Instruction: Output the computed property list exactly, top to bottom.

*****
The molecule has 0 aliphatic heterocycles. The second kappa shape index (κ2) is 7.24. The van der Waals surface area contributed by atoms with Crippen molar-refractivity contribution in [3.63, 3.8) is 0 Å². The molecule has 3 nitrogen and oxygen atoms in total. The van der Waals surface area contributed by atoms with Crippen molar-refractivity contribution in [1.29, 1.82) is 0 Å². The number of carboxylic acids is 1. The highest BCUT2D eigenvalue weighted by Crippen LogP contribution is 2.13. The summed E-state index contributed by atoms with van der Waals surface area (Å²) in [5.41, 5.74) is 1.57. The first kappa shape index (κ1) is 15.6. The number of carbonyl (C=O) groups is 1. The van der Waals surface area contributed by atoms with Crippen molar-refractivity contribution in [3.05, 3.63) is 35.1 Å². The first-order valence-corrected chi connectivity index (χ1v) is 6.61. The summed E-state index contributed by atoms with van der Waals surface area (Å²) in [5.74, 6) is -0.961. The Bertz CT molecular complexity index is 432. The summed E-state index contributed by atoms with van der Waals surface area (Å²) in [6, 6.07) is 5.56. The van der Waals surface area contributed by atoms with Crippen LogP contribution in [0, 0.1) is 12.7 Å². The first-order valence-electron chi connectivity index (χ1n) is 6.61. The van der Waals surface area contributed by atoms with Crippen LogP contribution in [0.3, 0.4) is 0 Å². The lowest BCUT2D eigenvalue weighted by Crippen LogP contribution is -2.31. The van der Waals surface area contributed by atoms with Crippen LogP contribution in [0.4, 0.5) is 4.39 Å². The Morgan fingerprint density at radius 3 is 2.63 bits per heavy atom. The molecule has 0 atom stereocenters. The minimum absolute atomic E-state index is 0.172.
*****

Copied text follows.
The molecule has 0 aliphatic heterocycles. The second kappa shape index (κ2) is 7.24. The van der Waals surface area contributed by atoms with Crippen molar-refractivity contribution in [3.63, 3.8) is 0 Å². The molecule has 3 nitrogen and oxygen atoms in total. The van der Waals surface area contributed by atoms with Crippen molar-refractivity contribution in [1.29, 1.82) is 0 Å². The number of carboxylic acids is 1. The highest BCUT2D eigenvalue weighted by Crippen LogP contribution is 2.13. The summed E-state index contributed by atoms with van der Waals surface area (Å²) in [5.41, 5.74) is 1.57. The first kappa shape index (κ1) is 15.6. The number of carbonyl (C=O) groups is 1. The van der Waals surface area contributed by atoms with Crippen molar-refractivity contribution in [3.05, 3.63) is 35.1 Å². The first-order valence-corrected chi connectivity index (χ1v) is 6.61. The summed E-state index contributed by atoms with van der Waals surface area (Å²) in [5.74, 6) is -0.961. The Bertz CT molecular complexity index is 432. The summed E-state index contributed by atoms with van der Waals surface area (Å²) in [6, 6.07) is 5.56. The van der Waals surface area contributed by atoms with Crippen LogP contribution in [0, 0.1) is 12.7 Å². The first-order valence-electron chi connectivity index (χ1n) is 6.61. The van der Waals surface area contributed by atoms with Crippen LogP contribution in [0.3, 0.4) is 0 Å². The lowest BCUT2D eigenvalue weighted by Crippen LogP contribution is -2.31. The van der Waals surface area contributed by atoms with Crippen LogP contribution in [0.4, 0.5) is 4.39 Å². The Morgan fingerprint density at radius 3 is 2.63 bits per heavy atom. The molecule has 0 atom stereocenters. The minimum absolute atomic E-state index is 0.172.